The French bulldog is a small breed of domestic dog, related to the English bulldog and American bulldog.
The origin of the modern French Bulldog breed descends directly from the dogs of the Molossians, an ancient Greek tribe. The dogs were spread throughout the ancient world by Phoenician traders. British Molossian dogs were developed into the Mastiff. A sub-family of the Mastiff were the Bullenbeisser, a type of dog used for bull-baiting.
Lace workers from Nottingham, displaced by the industrial revolution, began to settle in Normandy, France in the 1800s. They brought a variety of dogs with them, including miniature Bulldogs. The dogs became popular in France and a trade in imported small Bulldogs was created, with breeders in England sending over Bulldogs that they considered to be too small, or with faults such as ears that stood up. By 1860, there were few miniature Bulldogs left in England, such was their popularity in France and due to the exploits of specialist dog exporters. The small Bulldog type gradually became thought of as a breed, and received a name, the Bouledogue Francais. The dogs were highly fashionable and were sought after by society ladies and Parisian prostitutes alike, as well as creatives such as artists, writers and fashion designers. However, records were not kept of the breed's development as it diverged further from it's original Bulldog roots. As it changed, terrier and Pug stock may have been brought in to develop traits such as the breed's long straight ears, and the roundness of their eyes.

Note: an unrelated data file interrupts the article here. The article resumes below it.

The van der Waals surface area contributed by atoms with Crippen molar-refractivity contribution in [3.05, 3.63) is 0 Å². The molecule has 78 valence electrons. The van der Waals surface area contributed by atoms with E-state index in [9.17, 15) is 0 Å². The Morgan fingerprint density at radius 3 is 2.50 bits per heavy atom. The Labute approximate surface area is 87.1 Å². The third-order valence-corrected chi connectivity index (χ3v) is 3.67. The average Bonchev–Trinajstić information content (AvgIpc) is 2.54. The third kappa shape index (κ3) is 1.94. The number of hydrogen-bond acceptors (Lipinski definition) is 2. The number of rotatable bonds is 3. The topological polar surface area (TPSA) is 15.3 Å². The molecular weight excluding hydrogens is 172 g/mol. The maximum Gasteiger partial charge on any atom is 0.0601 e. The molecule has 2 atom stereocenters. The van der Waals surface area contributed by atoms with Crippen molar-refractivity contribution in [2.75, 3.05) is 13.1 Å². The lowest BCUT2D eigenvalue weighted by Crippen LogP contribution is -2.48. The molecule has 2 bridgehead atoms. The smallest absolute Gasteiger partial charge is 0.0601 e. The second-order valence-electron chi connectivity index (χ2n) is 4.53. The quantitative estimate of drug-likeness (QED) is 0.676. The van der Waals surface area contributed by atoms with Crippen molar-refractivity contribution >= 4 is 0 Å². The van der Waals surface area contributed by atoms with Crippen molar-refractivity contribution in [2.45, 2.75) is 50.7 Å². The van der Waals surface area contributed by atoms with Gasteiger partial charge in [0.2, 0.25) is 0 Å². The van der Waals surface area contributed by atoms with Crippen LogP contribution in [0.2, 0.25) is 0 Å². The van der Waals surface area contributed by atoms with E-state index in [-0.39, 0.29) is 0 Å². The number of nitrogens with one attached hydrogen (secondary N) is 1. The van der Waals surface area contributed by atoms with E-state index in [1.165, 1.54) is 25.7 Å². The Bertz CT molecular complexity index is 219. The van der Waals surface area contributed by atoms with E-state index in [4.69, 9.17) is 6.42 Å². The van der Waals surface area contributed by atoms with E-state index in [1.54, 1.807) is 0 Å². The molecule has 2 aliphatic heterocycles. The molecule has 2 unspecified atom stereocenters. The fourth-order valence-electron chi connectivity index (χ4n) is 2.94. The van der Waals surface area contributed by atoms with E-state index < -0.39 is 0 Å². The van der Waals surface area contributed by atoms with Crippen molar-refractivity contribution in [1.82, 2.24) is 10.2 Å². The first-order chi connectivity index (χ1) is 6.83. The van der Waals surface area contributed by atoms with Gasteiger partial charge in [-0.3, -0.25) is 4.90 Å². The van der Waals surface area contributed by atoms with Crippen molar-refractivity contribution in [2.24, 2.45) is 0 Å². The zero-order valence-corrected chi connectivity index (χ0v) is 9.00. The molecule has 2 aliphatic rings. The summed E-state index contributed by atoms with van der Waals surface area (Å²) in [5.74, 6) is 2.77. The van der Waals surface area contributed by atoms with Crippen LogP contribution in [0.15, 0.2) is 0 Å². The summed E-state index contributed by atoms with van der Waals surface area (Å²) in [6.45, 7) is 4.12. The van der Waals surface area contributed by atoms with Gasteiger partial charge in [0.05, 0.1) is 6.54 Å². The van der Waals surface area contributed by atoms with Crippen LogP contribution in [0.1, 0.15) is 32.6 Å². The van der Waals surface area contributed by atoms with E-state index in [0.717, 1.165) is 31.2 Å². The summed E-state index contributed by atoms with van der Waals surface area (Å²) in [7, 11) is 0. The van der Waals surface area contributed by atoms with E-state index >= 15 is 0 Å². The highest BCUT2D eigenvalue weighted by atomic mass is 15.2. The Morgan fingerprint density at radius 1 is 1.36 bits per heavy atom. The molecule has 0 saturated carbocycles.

Source: Wikipedia, "French Bulldog", available under the CC-BY-SA License.